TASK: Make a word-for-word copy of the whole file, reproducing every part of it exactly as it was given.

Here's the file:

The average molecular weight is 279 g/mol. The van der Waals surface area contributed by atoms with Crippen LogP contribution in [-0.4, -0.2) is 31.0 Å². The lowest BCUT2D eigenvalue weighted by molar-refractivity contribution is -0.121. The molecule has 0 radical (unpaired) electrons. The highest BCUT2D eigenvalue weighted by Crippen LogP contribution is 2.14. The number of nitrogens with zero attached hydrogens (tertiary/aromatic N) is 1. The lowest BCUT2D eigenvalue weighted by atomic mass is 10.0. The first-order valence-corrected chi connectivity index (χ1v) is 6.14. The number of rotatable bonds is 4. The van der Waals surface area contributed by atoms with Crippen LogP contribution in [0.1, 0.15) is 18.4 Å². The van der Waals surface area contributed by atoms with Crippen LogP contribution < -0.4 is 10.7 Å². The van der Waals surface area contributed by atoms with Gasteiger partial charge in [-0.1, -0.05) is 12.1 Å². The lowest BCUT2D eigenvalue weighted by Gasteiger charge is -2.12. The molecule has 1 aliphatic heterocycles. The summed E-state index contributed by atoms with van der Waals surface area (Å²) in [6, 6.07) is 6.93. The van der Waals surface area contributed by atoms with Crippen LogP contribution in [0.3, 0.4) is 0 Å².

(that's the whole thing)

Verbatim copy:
The average molecular weight is 279 g/mol. The van der Waals surface area contributed by atoms with Crippen LogP contribution in [-0.4, -0.2) is 31.0 Å². The lowest BCUT2D eigenvalue weighted by molar-refractivity contribution is -0.121. The molecule has 0 radical (unpaired) electrons. The highest BCUT2D eigenvalue weighted by Crippen LogP contribution is 2.14. The number of nitrogens with zero attached hydrogens (tertiary/aromatic N) is 1. The lowest BCUT2D eigenvalue weighted by atomic mass is 10.0. The first-order valence-corrected chi connectivity index (χ1v) is 6.14. The number of rotatable bonds is 4. The van der Waals surface area contributed by atoms with Crippen LogP contribution in [0.1, 0.15) is 18.4 Å². The van der Waals surface area contributed by atoms with Crippen LogP contribution < -0.4 is 10.7 Å². The van der Waals surface area contributed by atoms with Gasteiger partial charge in [-0.1, -0.05) is 12.1 Å². The lowest BCUT2D eigenvalue weighted by Gasteiger charge is -2.12. The molecule has 1 aliphatic heterocycles. The summed E-state index contributed by atoms with van der Waals surface area (Å²) in [6, 6.07) is 6.93. The van der Waals surface area contributed by atoms with Crippen LogP contribution in [0.3, 0.4) is 0 Å².